Brian Moseley, Plymouth
Webpage created: January 22, 2019
Webpage updated: January 22, 2019




The Surrey, Kent & Sussex Banking Company was established at Southwark in 1836 and soon had branches in places like Croydon, Brighton, Maidstone and Woolwich.

It was renamed the London and County Banking Company in 1839.  Limited liability was acquired in 1866 and by 1875 it had over 150 branches, making it the largest British bank.

In August 1909 the Bank merged with the London and Westminster Bank, which had been established in 1834.  As a consequence, it was re-titled the London, County and Westminster Bank, the London and Westminster, which only had 37 branches, then being wound up.

A further merger with Parr's Bank Limited in 1918 brought another change of title, this time to the London County Westminster and Parr's Bank Limited.   In 1923, when a branch first appeared in Plymouth, at number 21 Bedford Street, this rather cumbersome title was shortened to the Westminster Bank Limited.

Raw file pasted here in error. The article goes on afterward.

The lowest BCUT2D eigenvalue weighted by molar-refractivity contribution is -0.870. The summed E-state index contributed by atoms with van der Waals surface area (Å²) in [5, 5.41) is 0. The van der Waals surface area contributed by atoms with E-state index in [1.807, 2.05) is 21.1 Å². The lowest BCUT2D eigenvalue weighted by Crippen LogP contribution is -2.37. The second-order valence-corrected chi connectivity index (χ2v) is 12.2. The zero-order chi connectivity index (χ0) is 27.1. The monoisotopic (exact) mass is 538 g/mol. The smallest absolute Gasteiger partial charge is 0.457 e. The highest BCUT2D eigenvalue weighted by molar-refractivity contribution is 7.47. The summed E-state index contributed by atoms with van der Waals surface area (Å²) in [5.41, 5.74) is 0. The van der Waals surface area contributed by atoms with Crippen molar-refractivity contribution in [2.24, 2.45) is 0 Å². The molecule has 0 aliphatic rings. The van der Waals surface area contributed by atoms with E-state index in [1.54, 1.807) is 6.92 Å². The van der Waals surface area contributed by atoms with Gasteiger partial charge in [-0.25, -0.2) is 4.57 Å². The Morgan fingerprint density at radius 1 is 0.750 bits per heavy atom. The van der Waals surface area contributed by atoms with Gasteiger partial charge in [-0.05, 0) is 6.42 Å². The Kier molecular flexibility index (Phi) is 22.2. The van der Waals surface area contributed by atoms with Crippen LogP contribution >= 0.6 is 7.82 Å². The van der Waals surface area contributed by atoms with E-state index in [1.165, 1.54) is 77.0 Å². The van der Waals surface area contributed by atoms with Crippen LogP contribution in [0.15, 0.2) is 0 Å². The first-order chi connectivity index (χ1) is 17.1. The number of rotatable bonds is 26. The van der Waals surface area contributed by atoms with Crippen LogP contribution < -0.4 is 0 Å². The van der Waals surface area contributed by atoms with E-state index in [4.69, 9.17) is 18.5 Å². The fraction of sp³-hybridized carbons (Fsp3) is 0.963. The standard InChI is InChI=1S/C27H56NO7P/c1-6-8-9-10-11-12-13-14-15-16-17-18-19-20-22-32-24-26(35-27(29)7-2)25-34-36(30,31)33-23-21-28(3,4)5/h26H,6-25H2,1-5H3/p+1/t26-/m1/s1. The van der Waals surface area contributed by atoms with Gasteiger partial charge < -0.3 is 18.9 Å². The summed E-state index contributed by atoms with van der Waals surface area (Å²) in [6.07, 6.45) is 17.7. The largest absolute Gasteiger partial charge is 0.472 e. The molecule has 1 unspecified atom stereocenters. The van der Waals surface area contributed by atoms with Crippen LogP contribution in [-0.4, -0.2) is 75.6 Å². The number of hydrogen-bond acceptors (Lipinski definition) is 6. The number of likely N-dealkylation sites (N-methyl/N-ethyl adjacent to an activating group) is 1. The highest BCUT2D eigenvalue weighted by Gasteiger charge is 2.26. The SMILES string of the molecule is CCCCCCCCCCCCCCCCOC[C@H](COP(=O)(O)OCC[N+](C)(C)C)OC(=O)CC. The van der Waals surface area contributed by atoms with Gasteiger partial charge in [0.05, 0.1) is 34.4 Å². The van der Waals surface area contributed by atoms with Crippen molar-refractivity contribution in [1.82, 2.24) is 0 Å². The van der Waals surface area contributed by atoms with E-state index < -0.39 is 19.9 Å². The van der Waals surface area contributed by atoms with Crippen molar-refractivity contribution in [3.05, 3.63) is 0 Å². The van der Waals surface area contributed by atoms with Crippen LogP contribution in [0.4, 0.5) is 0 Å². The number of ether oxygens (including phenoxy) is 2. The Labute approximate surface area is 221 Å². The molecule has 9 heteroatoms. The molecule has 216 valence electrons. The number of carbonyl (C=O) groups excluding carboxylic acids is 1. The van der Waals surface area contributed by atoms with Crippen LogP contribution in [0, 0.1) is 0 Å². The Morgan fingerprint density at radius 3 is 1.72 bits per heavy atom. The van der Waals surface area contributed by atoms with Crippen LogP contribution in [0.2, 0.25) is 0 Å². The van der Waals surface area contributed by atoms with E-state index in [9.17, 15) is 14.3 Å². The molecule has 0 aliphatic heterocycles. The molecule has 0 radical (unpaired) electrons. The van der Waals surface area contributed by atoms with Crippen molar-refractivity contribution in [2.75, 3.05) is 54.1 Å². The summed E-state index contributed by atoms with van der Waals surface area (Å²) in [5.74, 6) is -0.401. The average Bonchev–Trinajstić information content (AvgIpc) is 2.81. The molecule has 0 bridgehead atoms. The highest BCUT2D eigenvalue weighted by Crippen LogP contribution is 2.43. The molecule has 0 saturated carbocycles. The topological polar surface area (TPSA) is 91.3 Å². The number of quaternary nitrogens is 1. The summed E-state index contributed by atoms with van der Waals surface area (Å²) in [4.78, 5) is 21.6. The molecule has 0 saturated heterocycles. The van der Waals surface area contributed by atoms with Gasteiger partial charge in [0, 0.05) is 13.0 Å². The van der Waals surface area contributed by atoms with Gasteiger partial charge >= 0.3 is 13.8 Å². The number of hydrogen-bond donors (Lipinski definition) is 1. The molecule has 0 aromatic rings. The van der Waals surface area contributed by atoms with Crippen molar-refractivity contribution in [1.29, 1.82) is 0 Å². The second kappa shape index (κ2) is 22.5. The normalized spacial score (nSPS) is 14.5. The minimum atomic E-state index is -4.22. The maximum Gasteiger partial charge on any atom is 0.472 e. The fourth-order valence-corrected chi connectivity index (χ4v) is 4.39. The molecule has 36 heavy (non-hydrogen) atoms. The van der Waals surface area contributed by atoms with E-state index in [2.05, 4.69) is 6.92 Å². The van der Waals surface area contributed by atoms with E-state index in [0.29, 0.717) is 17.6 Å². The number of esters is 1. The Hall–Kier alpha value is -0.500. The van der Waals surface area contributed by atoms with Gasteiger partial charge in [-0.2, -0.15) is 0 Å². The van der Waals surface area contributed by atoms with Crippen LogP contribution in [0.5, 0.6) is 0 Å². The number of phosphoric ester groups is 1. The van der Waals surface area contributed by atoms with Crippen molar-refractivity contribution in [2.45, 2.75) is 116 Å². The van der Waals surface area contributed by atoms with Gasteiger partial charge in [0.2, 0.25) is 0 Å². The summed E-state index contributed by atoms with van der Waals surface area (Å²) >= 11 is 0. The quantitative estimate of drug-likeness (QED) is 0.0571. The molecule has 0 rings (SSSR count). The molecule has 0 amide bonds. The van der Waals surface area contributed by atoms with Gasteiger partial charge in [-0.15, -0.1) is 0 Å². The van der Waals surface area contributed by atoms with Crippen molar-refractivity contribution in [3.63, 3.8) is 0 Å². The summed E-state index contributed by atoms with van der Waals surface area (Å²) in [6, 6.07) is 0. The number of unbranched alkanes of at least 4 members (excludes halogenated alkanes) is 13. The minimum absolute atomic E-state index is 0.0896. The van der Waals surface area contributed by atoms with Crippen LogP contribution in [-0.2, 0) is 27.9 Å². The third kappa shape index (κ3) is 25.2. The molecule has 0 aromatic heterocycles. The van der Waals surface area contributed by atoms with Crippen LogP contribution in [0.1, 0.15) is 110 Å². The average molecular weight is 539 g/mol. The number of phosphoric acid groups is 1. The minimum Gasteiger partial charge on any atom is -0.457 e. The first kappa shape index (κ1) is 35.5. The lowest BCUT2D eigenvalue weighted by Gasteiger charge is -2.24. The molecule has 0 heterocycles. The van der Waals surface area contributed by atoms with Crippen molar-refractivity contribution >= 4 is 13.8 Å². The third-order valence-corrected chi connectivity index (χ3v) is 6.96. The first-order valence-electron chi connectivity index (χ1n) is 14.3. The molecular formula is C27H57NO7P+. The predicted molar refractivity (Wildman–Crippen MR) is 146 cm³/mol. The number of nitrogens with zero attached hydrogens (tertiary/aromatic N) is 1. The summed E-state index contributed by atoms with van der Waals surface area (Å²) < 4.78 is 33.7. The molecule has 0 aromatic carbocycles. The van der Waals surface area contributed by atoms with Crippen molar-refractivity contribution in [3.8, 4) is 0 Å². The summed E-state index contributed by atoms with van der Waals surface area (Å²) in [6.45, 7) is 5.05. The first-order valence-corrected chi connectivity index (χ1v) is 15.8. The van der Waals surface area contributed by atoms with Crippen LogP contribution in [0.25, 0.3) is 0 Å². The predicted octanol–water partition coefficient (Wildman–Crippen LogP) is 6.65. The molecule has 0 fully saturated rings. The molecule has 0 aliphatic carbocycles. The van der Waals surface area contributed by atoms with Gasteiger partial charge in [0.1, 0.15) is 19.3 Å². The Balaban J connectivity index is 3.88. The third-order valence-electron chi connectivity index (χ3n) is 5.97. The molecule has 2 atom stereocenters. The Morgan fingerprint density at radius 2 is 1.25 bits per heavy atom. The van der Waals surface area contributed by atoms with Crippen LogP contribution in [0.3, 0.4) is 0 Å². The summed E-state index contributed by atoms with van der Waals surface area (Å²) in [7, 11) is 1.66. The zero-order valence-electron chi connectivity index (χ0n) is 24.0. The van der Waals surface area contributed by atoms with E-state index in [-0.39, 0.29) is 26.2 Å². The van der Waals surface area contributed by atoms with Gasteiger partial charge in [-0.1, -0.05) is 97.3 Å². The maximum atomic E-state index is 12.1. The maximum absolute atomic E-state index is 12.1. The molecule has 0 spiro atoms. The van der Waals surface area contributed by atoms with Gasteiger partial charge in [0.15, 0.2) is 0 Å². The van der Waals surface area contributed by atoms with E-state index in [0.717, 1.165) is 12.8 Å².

The Westminster Bank survived the Blitz and is pictured here in 1949.
City of Plymouth Museum and Art Gallery.

The Westminster had only the branch in Plymouth in 1935, when Mr John A Shearne was stated to be its manager.  Its telephone number was Plymouth 4549.  In spite of the fact that Bedford Street was flattened during the Second World War, the Westminster Bank survived until it had to be demolished to make way for Royal Parade. 

When the Bank of England closed its branch at Bank of England Place in Plymouth in 1949, the Westminster took over their premises but they had to terminate their tenancy on June 24th 1957.

A merger with the National Provincial Bank Limited was announced in 1968 but it did not take effect until January 1st 1970, when the National Westminster Bank came into existence.